The Palestinian Authority in the West Bank has used an antiquated Jordanian law to arrest two Palestinian journalists who criticized PA President Mahmoud Abbas – one of whom is accused of doing so using his Facebook page.
In the past few weeks, the two Bethlehem men were incarcerated by PA security forces for violating the law, which dates to 1960.
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Both men have since been released from prison, following strong protests by human rights activists and other journalists. One of the men had been held since last November.
Article 195 of the Jordanian Penal Code stipulates that “anyone whose audacity to insult His Majesty the King has been proven, will be punished with prison between one and three years.”
The law bans anyone from “extending his or her tongue at the king,” whether by a written, oral or electronic letter or by a photograph or caricature.
Similar laws exist in most Arab countries.
One of the journalists, Mamdouh Hamamreh – a correspondent for the local Al-Quds TV station – was taken into custody after posting a photo of the PA president on his Facebook page next to a picture of a Syrian actor who portrayed a spy in a popular Arab television series, Bab al-Hara.
The program takes place in the 1930s, when Syria was under French control and Palestine was occupied by Britain.
Hamamreh was charged in a PA court in Bethlehem with libel and slander against Abbas, in violation of the Jordanian law. Hamamreh denied that he posted the picture of the actor on his Facebook page, telling interrogators that someone else was responsible.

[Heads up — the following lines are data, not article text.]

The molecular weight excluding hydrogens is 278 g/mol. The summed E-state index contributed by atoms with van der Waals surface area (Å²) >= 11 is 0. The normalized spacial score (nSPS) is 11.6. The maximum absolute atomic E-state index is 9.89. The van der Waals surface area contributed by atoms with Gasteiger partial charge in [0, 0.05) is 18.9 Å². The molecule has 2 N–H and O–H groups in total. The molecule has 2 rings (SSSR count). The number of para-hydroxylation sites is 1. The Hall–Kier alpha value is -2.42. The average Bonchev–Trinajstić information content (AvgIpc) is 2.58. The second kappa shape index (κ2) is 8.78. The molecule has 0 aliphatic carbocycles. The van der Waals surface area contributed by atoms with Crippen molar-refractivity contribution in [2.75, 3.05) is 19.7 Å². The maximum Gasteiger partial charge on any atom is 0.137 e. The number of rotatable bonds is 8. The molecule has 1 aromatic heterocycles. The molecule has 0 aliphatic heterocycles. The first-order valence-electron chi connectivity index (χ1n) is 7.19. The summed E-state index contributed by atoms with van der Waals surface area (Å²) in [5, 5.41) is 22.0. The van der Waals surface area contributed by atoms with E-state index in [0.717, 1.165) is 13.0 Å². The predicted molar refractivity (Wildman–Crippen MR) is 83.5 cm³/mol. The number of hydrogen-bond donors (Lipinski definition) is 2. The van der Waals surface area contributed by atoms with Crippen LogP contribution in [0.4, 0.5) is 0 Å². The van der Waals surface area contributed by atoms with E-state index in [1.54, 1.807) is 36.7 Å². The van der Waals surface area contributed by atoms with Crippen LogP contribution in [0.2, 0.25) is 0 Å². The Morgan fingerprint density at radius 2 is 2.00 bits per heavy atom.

The journalist’s father told the Palestinian Center for Development and Media Freedoms that the PA intelligence officers who raided the family’s home confiscated two computers. Security officers also forced Hamamreh to give them the password to his Facebook account.
Sana Aranki, Hamamreh’s attorney, said her client had been denied family
visits while in prison – and stressed that Hamamreh’s arrest was
incompatible with PA laws. “When the Palestinian Intelligence Service
arrested the journalist, they violated article 11 of the Palestinian
Amended Law – which says that it is ‘unlawful to arrest, search,
imprison, restrict the freedom, or prevent the movement of any person,
except by judicial order.’” Aranki added that the charge of “extending
the tongue” against the PA president on the basis of the Jordanian law
was not valid because the system in the Palestinian territories is
“presidential and not royal.”
The PA used the same law in December to arrest another journalist,
George Qanawati, manager of Radio Bethlehem 2000. Qanawati was also
accused of “extending his tongue” against the PA president, but was
released five days later.
Sources in Bethlehem said that Qanawati was arrested for reporting about
a dispute between Abbas and former Fatah security commander Muhammad
Dahlan. Simmering tensions between the two men reached a peak last month
when Fatah suspended Dahlan from official activities, and launched an
investigation into his financial and other dealings.
Dahlan is currently being questioned by a special commission of inquiry
created by Abbas on suspicion that he had been plotting to topple the PA
regime in the West Bank. However, sources close to Dahlan say that the
dispute erupted after he had been secretly recorded bad-mouthing Abbas
and his two sons.
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